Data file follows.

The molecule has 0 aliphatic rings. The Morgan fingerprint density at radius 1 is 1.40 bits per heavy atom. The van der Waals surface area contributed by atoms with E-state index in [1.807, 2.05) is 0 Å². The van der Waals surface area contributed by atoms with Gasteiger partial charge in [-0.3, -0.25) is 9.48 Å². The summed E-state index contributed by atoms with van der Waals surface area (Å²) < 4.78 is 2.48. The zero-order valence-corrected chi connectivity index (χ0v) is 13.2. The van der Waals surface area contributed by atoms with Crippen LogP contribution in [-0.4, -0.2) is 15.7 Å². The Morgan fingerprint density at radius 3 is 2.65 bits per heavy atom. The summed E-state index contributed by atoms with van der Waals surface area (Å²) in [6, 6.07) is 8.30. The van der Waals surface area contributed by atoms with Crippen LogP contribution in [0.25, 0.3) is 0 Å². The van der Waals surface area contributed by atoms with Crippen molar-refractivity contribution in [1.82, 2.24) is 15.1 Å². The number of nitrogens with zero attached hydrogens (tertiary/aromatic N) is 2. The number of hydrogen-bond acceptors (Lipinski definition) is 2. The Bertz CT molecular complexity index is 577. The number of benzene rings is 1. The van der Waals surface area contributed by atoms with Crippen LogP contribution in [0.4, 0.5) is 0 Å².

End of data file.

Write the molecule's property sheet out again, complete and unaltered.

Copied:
The molecule has 0 aliphatic rings. The Morgan fingerprint density at radius 1 is 1.40 bits per heavy atom. The van der Waals surface area contributed by atoms with E-state index in [1.807, 2.05) is 0 Å². The van der Waals surface area contributed by atoms with Gasteiger partial charge in [-0.3, -0.25) is 9.48 Å². The summed E-state index contributed by atoms with van der Waals surface area (Å²) < 4.78 is 2.48. The zero-order valence-corrected chi connectivity index (χ0v) is 13.2. The van der Waals surface area contributed by atoms with Crippen LogP contribution in [-0.4, -0.2) is 15.7 Å². The Morgan fingerprint density at radius 3 is 2.65 bits per heavy atom. The summed E-state index contributed by atoms with van der Waals surface area (Å²) in [6, 6.07) is 8.30. The van der Waals surface area contributed by atoms with Crippen LogP contribution in [0.25, 0.3) is 0 Å². The van der Waals surface area contributed by atoms with Crippen molar-refractivity contribution in [1.82, 2.24) is 15.1 Å². The number of nitrogens with zero attached hydrogens (tertiary/aromatic N) is 2. The number of hydrogen-bond acceptors (Lipinski definition) is 2. The Bertz CT molecular complexity index is 577. The number of benzene rings is 1. The van der Waals surface area contributed by atoms with Crippen LogP contribution in [0.4, 0.5) is 0 Å².